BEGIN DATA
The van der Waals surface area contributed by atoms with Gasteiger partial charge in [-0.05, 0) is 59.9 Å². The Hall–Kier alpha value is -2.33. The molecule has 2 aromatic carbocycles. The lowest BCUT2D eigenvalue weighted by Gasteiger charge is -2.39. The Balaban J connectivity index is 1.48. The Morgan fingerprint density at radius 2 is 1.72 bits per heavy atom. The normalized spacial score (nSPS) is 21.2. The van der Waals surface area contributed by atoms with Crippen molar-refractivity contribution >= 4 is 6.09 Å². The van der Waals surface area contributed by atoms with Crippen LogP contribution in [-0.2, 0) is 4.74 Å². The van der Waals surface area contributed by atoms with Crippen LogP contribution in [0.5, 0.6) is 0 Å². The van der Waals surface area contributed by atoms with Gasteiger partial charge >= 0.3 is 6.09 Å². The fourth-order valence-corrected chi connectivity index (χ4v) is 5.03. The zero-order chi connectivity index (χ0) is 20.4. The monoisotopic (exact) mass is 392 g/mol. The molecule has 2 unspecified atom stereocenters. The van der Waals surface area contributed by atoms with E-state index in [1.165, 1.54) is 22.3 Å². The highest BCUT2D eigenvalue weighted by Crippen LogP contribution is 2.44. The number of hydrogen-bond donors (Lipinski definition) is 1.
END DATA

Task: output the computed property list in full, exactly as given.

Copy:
The van der Waals surface area contributed by atoms with Gasteiger partial charge in [-0.05, 0) is 59.9 Å². The Hall–Kier alpha value is -2.33. The molecule has 2 aromatic carbocycles. The lowest BCUT2D eigenvalue weighted by Gasteiger charge is -2.39. The Balaban J connectivity index is 1.48. The Morgan fingerprint density at radius 2 is 1.72 bits per heavy atom. The normalized spacial score (nSPS) is 21.2. The van der Waals surface area contributed by atoms with Crippen molar-refractivity contribution >= 4 is 6.09 Å². The van der Waals surface area contributed by atoms with Crippen LogP contribution in [-0.2, 0) is 4.74 Å². The van der Waals surface area contributed by atoms with Crippen LogP contribution in [0.5, 0.6) is 0 Å². The van der Waals surface area contributed by atoms with Gasteiger partial charge >= 0.3 is 6.09 Å². The fourth-order valence-corrected chi connectivity index (χ4v) is 5.03. The zero-order chi connectivity index (χ0) is 20.4. The monoisotopic (exact) mass is 392 g/mol. The molecule has 2 unspecified atom stereocenters. The van der Waals surface area contributed by atoms with E-state index in [1.165, 1.54) is 22.3 Å². The highest BCUT2D eigenvalue weighted by Crippen LogP contribution is 2.44. The number of hydrogen-bond donors (Lipinski definition) is 1.